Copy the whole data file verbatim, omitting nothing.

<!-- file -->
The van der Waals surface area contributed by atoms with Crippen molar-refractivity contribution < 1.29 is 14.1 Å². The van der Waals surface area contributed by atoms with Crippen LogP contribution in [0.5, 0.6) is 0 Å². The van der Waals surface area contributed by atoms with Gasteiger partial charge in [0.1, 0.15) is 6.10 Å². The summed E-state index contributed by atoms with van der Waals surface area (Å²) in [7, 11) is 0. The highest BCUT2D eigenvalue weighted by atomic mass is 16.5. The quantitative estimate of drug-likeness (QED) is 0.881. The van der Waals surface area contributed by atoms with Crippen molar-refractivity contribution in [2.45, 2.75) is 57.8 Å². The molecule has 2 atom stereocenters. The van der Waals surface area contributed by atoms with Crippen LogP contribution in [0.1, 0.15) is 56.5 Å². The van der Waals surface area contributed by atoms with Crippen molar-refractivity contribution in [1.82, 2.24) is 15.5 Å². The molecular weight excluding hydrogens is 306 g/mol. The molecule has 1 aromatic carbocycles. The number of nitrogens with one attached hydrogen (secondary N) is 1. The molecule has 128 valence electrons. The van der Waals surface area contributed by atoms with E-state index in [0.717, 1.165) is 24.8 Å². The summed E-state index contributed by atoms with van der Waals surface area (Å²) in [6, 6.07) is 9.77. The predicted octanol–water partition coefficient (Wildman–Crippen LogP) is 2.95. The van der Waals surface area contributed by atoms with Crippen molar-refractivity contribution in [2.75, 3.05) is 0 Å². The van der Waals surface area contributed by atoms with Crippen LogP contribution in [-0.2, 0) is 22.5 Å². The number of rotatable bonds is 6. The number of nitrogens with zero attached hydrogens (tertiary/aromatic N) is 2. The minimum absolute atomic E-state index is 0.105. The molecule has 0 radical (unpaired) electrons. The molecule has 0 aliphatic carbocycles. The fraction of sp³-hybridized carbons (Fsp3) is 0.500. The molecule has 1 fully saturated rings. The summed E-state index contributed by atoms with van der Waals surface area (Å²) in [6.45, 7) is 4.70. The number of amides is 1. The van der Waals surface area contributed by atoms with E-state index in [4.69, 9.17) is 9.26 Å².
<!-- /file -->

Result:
The van der Waals surface area contributed by atoms with Crippen molar-refractivity contribution < 1.29 is 14.1 Å². The van der Waals surface area contributed by atoms with Crippen LogP contribution in [0.5, 0.6) is 0 Å². The van der Waals surface area contributed by atoms with Gasteiger partial charge in [0.1, 0.15) is 6.10 Å². The summed E-state index contributed by atoms with van der Waals surface area (Å²) in [7, 11) is 0. The highest BCUT2D eigenvalue weighted by atomic mass is 16.5. The quantitative estimate of drug-likeness (QED) is 0.881. The van der Waals surface area contributed by atoms with Crippen molar-refractivity contribution in [2.45, 2.75) is 57.8 Å². The molecule has 2 atom stereocenters. The van der Waals surface area contributed by atoms with Crippen LogP contribution in [0.1, 0.15) is 56.5 Å². The van der Waals surface area contributed by atoms with Crippen molar-refractivity contribution in [1.82, 2.24) is 15.5 Å². The molecular weight excluding hydrogens is 306 g/mol. The molecule has 1 aromatic carbocycles. The number of nitrogens with one attached hydrogen (secondary N) is 1. The molecule has 128 valence electrons. The van der Waals surface area contributed by atoms with E-state index in [0.717, 1.165) is 24.8 Å². The summed E-state index contributed by atoms with van der Waals surface area (Å²) in [6, 6.07) is 9.77. The predicted octanol–water partition coefficient (Wildman–Crippen LogP) is 2.95. The van der Waals surface area contributed by atoms with Crippen molar-refractivity contribution in [2.75, 3.05) is 0 Å². The van der Waals surface area contributed by atoms with Crippen LogP contribution in [-0.2, 0) is 22.5 Å². The number of rotatable bonds is 6. The number of nitrogens with zero attached hydrogens (tertiary/aromatic N) is 2. The minimum absolute atomic E-state index is 0.105. The molecule has 0 radical (unpaired) electrons. The molecule has 0 aliphatic carbocycles. The fraction of sp³-hybridized carbons (Fsp3) is 0.500. The molecule has 1 fully saturated rings. The summed E-state index contributed by atoms with van der Waals surface area (Å²) in [6.45, 7) is 4.70. The number of amides is 1. The van der Waals surface area contributed by atoms with E-state index in [4.69, 9.17) is 9.26 Å².